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Companies with less institutional holdings

Here are three companies wherein institutions hold less than 10 per cent stake

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Retail investors usually track institutional holdings, owing to their investment acumen. Over the years, a few highly rated mutual funds have outperformed the benchmark consistently. Strong institutional interest in a company indicates the company's fundamental strength and good prospect. Hence, when institutions pick up large stakes in a company, it does put the company on the radar of quite a few investors.

However, we have tried looking for the companies that may have been overlooked by the institutions (both foreign and domestic). We have first filtered out those companies wherein these institutions held less than 10 per cent stake as of March 2019. And then, we have applied some quantitative filters:

Filters applied :
1. Sales and earnings annualised growth over five years greater than 15 per cent
2. Five-year median ROCE above 15 per cent
3. Debt/Equity less than one

This has resulted in a list of 18 companies, clearly dominated by mid and small cap companies. Some noteworthy ones include L&T Technology Services, Avenue Supermarts, Abbott India, to name a few. We have then decided to run a qualitative filter of free cash flow. We have zeroed in on those companies in the list that have generated positive free cash flow consistently in the past five years and come up with a mere five companies of which, three have been trading at or below their five-year median PE. These companies are as follows:

Valiant Organics

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Founded in 1984, it is involved in manufacturing and marketing different types of chlorophenol, which is a chemical used as an intermediary in several agro-chemical products, pharmaceutical products, dyes, cosmetics and veterinary drugs. Its manufacturing facility in Gujarat has an installed capacity of 4,800 metric tonnes per annum, which the company is planning to expand in the coming years.

India happens to be the seventh largest chemicals producer across the world and the third largest producer in Asia (in terms of output). In addition, India ranks third across the world in the production of agrochemicals and contributes around 16 per cent to the global dyestuff and dye intermediaries production.*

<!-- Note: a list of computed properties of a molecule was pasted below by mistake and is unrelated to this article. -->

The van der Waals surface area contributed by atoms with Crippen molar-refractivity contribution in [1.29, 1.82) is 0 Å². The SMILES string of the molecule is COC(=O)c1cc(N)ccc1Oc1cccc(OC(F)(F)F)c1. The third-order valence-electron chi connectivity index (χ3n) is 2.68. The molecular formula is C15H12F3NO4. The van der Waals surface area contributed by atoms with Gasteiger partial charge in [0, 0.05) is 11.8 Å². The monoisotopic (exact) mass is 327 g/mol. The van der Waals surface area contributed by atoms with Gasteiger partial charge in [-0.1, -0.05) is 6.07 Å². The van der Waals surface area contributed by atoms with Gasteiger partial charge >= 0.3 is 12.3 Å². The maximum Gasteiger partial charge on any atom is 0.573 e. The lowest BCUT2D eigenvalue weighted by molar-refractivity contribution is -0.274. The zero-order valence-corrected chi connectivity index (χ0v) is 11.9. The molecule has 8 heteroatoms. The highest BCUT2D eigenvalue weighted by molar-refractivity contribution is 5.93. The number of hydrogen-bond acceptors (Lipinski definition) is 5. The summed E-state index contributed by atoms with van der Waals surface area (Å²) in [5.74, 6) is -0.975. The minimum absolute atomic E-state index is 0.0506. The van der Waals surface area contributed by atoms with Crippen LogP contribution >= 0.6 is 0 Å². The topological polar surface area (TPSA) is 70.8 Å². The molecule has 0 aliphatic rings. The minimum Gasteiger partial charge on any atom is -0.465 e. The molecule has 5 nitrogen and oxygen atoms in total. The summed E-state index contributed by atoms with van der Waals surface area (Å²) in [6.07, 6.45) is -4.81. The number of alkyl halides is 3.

In terms of the company's financials, its earnings and sales have registered an annualised five-year growth of 71 and 74 per cent, respectively. The company is net debt free as well. It is currently trading at a PE of eight times as compared to its five-year median of 42 times.

Caplin Point Laboratories (CPL)
It is involved in selling ointments, injections and generic pills in the semi-regulated Central American and African markets (82 per cent of FY18 revenue). The company made a foray into the tougher and unknown Central American markets in the early years, which now account for a majority of its revenues. Recently, CPL has ventured into the sterile injectable market and received approval from the US FDA in 2017 for its sterile liquid injectables factory located in Tamil Nadu (India). Sterile injectables are a form of medicine delivery mechanism, which may be used over and above the conventional solid (Capsule, tablet etc) delivery. According to the FY18 annual report, CPL started delivering injectables in the US market through its partners. Going forward, it plans to meet the supply shortfall of sterile injectables in the regulated markets of the US, Europe and Russia.

CPL has two manufacturing facilities in Tamil Nadu (India); however, a majority of its sourcing comes from outsourced medicines from China. What has worked for the company is its early move in the Latin American markets, as these markets were too small for big pharma players and too risky for smaller ones. CPL has performed fairly well in the past, with five-year sales and earnings growing at an annualised 32 per cent 54 per cent, respectively, along with improving operating margins and positive free cash flows for the past five years.

A concern that came across was that its trade receivables increased drastically to Rs 160 crore in FY19 as compared to Rs 33 crore in FY17, without any meaningful increase in short-term borrowings. In line with an increase in trade receivables, sales have increased by 61 per cent in the last two years, but the cash realisation has been poor. The company currently trades at a PE of 18.26 times as against five-year PE of 31.7 times.

Hester Biosciences:

As a leading player in animal healthcare, it is involved in four verticals, namely poultry vaccines, animal vaccines, poultry health products and animal health products. The company has a wide portfolio of 50 health and 49 vaccines designed to address various preventive, curative and growth requirements of poultry and large animals. In addition, it provides services for poultry farms and cattle farms. Its exports, which it plans to increase but has not been able to as planned, currently contribute eight per cent to its total revenue.

Coming to its financials, the animal healthcare segment showed a significant jump in FY19, with a sales increase of 98 per cent and profit before tax increased 78 per cent. However, it resulted in a reduction in its dependence on the poultry healthcare division, as the animal healthcare division contributed 27 per cent in FY19 as against 13 per cent in FY18. Even though the company's debt increased, debt levels in FY19 remained the same at 0.45 times of equity due to a subsequent increase in equity. The stock is currently trading at its five-year median of 38 times.

Sources: *

Disclosure: The intent of the article is not to recommend any specific stocks. If you wish to invest in any of the above-mentioned securities, please do thorough research.

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